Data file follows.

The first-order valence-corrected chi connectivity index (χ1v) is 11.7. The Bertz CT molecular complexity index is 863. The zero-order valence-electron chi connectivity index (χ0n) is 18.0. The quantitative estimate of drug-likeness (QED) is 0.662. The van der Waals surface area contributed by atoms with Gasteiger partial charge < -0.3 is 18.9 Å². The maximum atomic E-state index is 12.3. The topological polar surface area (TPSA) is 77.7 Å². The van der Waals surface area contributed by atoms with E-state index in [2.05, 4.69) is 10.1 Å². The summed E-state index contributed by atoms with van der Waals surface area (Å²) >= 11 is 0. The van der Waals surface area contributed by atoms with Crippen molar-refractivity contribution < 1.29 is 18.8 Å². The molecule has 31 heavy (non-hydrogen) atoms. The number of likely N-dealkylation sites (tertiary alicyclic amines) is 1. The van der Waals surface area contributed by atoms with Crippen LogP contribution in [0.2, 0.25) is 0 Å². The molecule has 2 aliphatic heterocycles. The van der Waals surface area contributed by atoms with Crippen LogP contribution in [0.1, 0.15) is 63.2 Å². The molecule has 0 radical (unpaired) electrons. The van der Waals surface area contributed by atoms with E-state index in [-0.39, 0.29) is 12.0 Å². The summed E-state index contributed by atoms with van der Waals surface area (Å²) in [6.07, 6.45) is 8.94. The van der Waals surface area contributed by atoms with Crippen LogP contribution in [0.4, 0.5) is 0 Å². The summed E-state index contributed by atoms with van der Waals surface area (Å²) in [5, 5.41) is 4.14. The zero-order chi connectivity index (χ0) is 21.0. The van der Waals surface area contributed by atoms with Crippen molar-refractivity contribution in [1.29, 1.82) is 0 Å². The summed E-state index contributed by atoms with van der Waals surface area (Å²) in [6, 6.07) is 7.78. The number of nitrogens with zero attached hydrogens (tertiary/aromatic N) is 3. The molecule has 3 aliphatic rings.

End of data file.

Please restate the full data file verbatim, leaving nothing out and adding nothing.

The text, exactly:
The first-order valence-corrected chi connectivity index (χ1v) is 11.7. The Bertz CT molecular complexity index is 863. The zero-order valence-electron chi connectivity index (χ0n) is 18.0. The quantitative estimate of drug-likeness (QED) is 0.662. The van der Waals surface area contributed by atoms with Gasteiger partial charge < -0.3 is 18.9 Å². The maximum atomic E-state index is 12.3. The topological polar surface area (TPSA) is 77.7 Å². The van der Waals surface area contributed by atoms with E-state index in [2.05, 4.69) is 10.1 Å². The summed E-state index contributed by atoms with van der Waals surface area (Å²) >= 11 is 0. The van der Waals surface area contributed by atoms with Crippen molar-refractivity contribution < 1.29 is 18.8 Å². The molecule has 31 heavy (non-hydrogen) atoms. The number of likely N-dealkylation sites (tertiary alicyclic amines) is 1. The van der Waals surface area contributed by atoms with Crippen LogP contribution in [0.2, 0.25) is 0 Å². The molecule has 2 aliphatic heterocycles. The van der Waals surface area contributed by atoms with Crippen LogP contribution in [0.1, 0.15) is 63.2 Å². The molecule has 0 radical (unpaired) electrons. The van der Waals surface area contributed by atoms with E-state index in [-0.39, 0.29) is 12.0 Å². The summed E-state index contributed by atoms with van der Waals surface area (Å²) in [6.07, 6.45) is 8.94. The van der Waals surface area contributed by atoms with Crippen LogP contribution in [0.4, 0.5) is 0 Å². The summed E-state index contributed by atoms with van der Waals surface area (Å²) in [5, 5.41) is 4.14. The zero-order chi connectivity index (χ0) is 21.0. The van der Waals surface area contributed by atoms with Crippen molar-refractivity contribution in [1.29, 1.82) is 0 Å². The summed E-state index contributed by atoms with van der Waals surface area (Å²) in [6, 6.07) is 7.78. The number of nitrogens with zero attached hydrogens (tertiary/aromatic N) is 3. The molecule has 3 aliphatic rings.